Early this year the so-called Russell Tribunal on Palestine (RTP) concluded in
Brussels four years of regular meetings around the world. The declared goal of
the non-profit organization was “the promotion of peace and justice in the
Middle East.” The sole focus of every single session of this “trial” was the
State of Israel.
The RTP is in its form and content symptomatic of the
global BDS movement (Boycott, Divestment, Sanctions) displaying itself as a
critical counter-movement to an imagined pro-Israeli mainstream. Many of today’s
leading anti-Israel activists supported the tribunal or appeared as witnesses
for this kangaroo court that sought to put Israel and its allies on trial in
order to promote anti-Israel boycotts.
The leading question of the RTP’s
Cape Town session was designed under the motto: South Africa has suffered a
period of apartheid, so South Africans know best what apartheid is. The leading
question for the jury assembled, of South African and international judges, read
as follows: “Are Israeli practices against the Palestinian people in breach of
the prohibition on apartheid under international law?” In South Africa the RTP
staged a show trial against Israel accusing the country of an especially evil
form of apartheid: “Israel’s rule over the Palestinian people, wherever they
reside, collectively amounts to a single integrated regime of apartheid [...]
The Palestinians living under colonial military rule in the Occupied Palestinian
Territory are subject to a particularly aggravated form of
Exactly two years have passed since I addressed an op-ed in
the South African daily Cape Times to the jury of that tribunal’s session in
Cape Town. In that letter I demanded an answer to a question I was prevented
from asking during the international press conference of the
The question was: Hamas is not only responsible for murder,
torture and human rights violations among their own people, but also for
terrorist attacks against Israeli citizens.
What official position does
the Russell Tribunal jury take toward the Islamist regime of Hamas ruling the
people of Gaza? This RTP-gathering in Cape Town was organized by the same crowd
of the BDS movement that recently attracted global attention by chanting slogans
such as “Shoot the Jew” during a concert by an Israeli jazz band in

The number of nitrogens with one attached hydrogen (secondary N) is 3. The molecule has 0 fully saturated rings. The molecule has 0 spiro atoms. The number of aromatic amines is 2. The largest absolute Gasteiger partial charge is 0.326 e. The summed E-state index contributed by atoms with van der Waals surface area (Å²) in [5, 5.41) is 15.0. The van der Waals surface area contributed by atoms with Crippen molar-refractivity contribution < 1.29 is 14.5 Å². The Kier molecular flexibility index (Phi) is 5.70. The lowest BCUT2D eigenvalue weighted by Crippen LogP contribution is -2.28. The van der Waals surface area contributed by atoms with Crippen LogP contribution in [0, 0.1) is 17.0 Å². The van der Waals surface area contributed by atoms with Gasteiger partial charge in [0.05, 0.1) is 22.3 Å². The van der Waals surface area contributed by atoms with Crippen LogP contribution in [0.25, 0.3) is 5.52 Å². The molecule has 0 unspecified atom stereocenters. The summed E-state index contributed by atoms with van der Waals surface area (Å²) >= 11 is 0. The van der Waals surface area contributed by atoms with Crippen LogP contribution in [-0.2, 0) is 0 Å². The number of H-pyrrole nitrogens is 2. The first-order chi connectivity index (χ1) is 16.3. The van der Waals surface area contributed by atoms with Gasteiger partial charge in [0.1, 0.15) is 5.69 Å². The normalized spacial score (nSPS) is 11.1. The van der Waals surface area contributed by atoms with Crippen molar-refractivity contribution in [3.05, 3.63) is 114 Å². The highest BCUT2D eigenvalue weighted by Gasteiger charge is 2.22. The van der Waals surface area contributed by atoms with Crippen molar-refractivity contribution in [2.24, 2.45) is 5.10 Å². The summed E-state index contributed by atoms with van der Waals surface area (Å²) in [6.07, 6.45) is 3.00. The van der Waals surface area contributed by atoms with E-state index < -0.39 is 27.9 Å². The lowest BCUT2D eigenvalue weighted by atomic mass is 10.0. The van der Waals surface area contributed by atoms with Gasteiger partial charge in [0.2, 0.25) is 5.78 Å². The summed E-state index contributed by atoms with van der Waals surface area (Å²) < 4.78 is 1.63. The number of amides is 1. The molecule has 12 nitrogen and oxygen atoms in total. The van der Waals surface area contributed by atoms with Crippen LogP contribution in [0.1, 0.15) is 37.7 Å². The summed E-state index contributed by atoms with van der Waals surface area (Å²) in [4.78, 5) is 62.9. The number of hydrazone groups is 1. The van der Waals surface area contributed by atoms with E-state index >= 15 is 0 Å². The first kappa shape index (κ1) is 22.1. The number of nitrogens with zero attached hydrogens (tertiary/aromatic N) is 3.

Nobel laureate Desmond Tutu headed the “international
people’s tribunal” together with Stephane Hessel, a French Resistance member and
concentration camp survivor who recently passed away. Hessel’s “Time for
outrage!” essay sold worldwide as a booklet and was an inspiration for the
The list of declared RTP supporters reads like a who’s
who of global anti-Zionist academia: Noam Chomsky, Judith Butler, Ilan Pappe,
Jean Ziegler, Norman Fineklstein, Jose Saramango, Harold Pinter and the former
Secretary-General of the United Nations, Boutros Boutros-Ghali.
supporters of the tribunal were honestly concerned with the lives of
Palestinians, why then was there not a single word mentioned about the abuse of
Palestinians by Arab regimes such as Syria, Lebanon, Jordan and Kuwait, who keep
them stateless, refuse them access to higher education and do not allow them the
vote? If championing human rights, integrity and an objective hearing were the
tribunal’s values – why then was it collectively silent when human rights abuses
are perpetrated against Palestinians? Is it solely because Israel is not
involved? In the course of this concluding press conference I was astonished by
the lack of restrained professionalism that finally led to the public exposure
of the RTP’s agenda, namely trying to sell itself as the spearhead of human
rights, morality and a somehow critical truth.
When these BDS activists
were reminded of the fact that applying a moral standard has a different quality
than dissing the Jews, fury became their language of choice.
immediate thuggish response to my question was pavlovian – any question that did
not fit in with their agenda of demonizing Israel was assumed to be from the
mouth a “Zionist heckler” or “Zionist activist.”
I was not only prevented
from asking the question, but three security personnel were sent in to violently
remove me from the hall.
Their labeling of me as a “Zionist activist” was
their attempt to delegitimize my argument and demonize me as a
Not only was I not allowed to ask any questions, but in
attempting to raise issues of concern, I was thrown to the floor, dragged out of
the conference and threatened with more violence.
international press conference was a sham, displaying a total disregard and
disrespect for the principles and procedure of jurisprudence.
championing human rights, morality and “the quest for the truth” was their
intention, the way they handled my straightforward question achieved quite the
This incident was typical of today’s numerous “Palestine
solidarity” campaigns: While accusing Israel of “apartheid”, a relatively modest
question that could disturb their cohesion – in this case a question about the
jury’s stance towards the Islamist Hamas, was prohibited and resulted in my
It would seem that my mere presence there constituted a threat
so serious I had to be removed by any means. What they were afraid of was not
that I would disturb their session, but that I would expose their biased and
While I laid a charge against the organizers of the
tribunal for the physical assault and the threats against me, the CPT police
department closed the proceedings two weeks later without any
While failing to answer or apologize, the organizers of South
Africa’s high-profile Russel Tribunal were exposed for their transparently
one-sided agenda, and vicious implementation thereof, to demonize and
de-legitamise the State of Israel, irrespective of the truth.
is a German freelance journalist with an MA degree in International Relations
from the universities of Cape Town and Freiburg. He focuses on the Middle East,
terrorism and conflict.